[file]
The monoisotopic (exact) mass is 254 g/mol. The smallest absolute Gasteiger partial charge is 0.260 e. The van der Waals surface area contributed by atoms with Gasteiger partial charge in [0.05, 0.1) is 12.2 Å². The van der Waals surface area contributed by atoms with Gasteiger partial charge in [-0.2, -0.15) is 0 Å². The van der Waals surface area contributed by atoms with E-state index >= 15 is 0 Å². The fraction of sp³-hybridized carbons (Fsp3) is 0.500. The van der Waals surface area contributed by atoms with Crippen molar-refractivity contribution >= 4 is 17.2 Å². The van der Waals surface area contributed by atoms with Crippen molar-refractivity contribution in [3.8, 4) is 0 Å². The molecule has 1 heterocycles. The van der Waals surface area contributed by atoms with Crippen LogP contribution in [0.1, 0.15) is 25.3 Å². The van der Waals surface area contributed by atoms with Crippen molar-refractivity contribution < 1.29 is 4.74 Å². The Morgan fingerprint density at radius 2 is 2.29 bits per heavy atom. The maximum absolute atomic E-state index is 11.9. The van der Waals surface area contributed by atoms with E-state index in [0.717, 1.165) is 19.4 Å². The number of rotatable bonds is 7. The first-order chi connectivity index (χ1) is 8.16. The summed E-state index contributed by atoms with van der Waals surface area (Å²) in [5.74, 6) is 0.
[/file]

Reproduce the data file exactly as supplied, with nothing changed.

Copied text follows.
The monoisotopic (exact) mass is 254 g/mol. The smallest absolute Gasteiger partial charge is 0.260 e. The van der Waals surface area contributed by atoms with Gasteiger partial charge in [0.05, 0.1) is 12.2 Å². The van der Waals surface area contributed by atoms with Gasteiger partial charge in [-0.2, -0.15) is 0 Å². The van der Waals surface area contributed by atoms with E-state index >= 15 is 0 Å². The fraction of sp³-hybridized carbons (Fsp3) is 0.500. The van der Waals surface area contributed by atoms with Crippen molar-refractivity contribution >= 4 is 17.2 Å². The van der Waals surface area contributed by atoms with Crippen molar-refractivity contribution in [3.8, 4) is 0 Å². The molecule has 1 heterocycles. The van der Waals surface area contributed by atoms with Crippen LogP contribution in [0.1, 0.15) is 25.3 Å². The van der Waals surface area contributed by atoms with Crippen molar-refractivity contribution < 1.29 is 4.74 Å². The Morgan fingerprint density at radius 2 is 2.29 bits per heavy atom. The maximum absolute atomic E-state index is 11.9. The van der Waals surface area contributed by atoms with E-state index in [0.717, 1.165) is 19.4 Å². The number of rotatable bonds is 7. The first-order chi connectivity index (χ1) is 8.16. The summed E-state index contributed by atoms with van der Waals surface area (Å²) in [5.74, 6) is 0.